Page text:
• Posts
  • RSS
  • ◂◂RSS
  • Contact

  • Website wrangling scripts

    August 20th, 2010
    ical, python, tech, webscripts  [html]
    I have a strange approach to website management. My website is all static html, but some of it is generated by scripts that read other static html pages. The scripts manage two separate aspects of the website: The proc_schedule script reads in the main page's source and allows automated schedule item addition and ical-format feed generation. The makerss script reads in the huge news page and writes out more manageable news pages, arranged by date, tag, etc under news. It also, as of pretty recently, adds summaries of recent news as links on the main page.

    I have shell aliases that make sure the appropriate publishing command is always run after I make changes:
      ~/.bashrc:
          ...
          alias ne="emacs -nw ~/public_html/news.html && python ~/bin/makerss.py"
          alias sv="python ~/bin/proc_schedule.py view"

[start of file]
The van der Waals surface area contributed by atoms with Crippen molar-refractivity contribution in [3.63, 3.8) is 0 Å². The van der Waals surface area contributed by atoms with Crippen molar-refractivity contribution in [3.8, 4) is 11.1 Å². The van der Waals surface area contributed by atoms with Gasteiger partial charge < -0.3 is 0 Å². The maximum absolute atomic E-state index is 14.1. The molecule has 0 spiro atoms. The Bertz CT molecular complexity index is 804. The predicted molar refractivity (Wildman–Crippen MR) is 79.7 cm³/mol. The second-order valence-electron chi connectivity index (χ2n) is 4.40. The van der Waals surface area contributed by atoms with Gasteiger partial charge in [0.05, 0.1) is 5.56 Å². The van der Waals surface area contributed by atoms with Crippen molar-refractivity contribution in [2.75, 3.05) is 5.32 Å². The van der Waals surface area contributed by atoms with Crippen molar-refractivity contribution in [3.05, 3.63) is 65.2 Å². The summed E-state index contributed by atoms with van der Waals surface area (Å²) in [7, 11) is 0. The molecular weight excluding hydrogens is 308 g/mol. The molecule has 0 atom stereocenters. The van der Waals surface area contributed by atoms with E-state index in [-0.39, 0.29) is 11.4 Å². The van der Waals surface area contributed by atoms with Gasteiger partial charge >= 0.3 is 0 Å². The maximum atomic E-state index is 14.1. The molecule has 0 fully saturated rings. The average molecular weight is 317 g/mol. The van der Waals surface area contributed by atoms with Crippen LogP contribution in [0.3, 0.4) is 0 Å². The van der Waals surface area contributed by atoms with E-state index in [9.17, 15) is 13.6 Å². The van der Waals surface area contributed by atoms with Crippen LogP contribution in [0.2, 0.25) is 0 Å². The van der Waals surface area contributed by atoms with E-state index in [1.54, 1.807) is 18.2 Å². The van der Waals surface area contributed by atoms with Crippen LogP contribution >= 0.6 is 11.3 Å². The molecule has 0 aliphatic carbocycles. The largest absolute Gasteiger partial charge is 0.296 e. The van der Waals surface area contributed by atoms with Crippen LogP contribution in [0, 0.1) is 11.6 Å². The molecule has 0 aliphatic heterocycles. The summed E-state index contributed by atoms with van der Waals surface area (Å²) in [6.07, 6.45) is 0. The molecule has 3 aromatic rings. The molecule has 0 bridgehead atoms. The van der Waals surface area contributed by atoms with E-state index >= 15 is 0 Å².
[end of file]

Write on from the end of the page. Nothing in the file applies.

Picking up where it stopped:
alias sa="python ~/bin/proc_schedule.py add && python ~/bin/proc_schedule.py ical"
          alias se="emacs -nw ~/public_html/index.html && python ~/bin/proc_schedule.py ical"
          ...
      

    Comment via: facebook

    Recent posts on blogs I like:

    Who Should Bear the Risk in Infrastructure Projects?

    The answer to the question is the public sector, always. It’s okay to have private-sector involvement in construction, but the risk must be borne by the public sector, or else the private sector will just want more money to compensate for the extra risk. …

    via Pedestrian Observations November 30, 2020

    Fireside Friday, November 27, 2020

    Hey folks! Fireside this week. A bit of a change-up in terms of the coming attractions. I had planned to start “Textiles, How Did They Make It?” next, but I want to do a bit more reading on some of the initial stages of textile production (that is, the pr…

    via A Collection of Unmitigated Pedantry November 27, 2020

    Thoughts you mightn't have thunk about remote meetings

    Welcome to this week's edition of "building a startup in 2020," in which all your meetings are suddenly remote, and you probably weren't prepared for it. I know I wasn't. We started a "fully remote" company back in 2019, but …

    via apenwarr November 23, 2020

    more     (via openring)


  • Posts
  • RSS
  • ◂◂RSS
  • Contact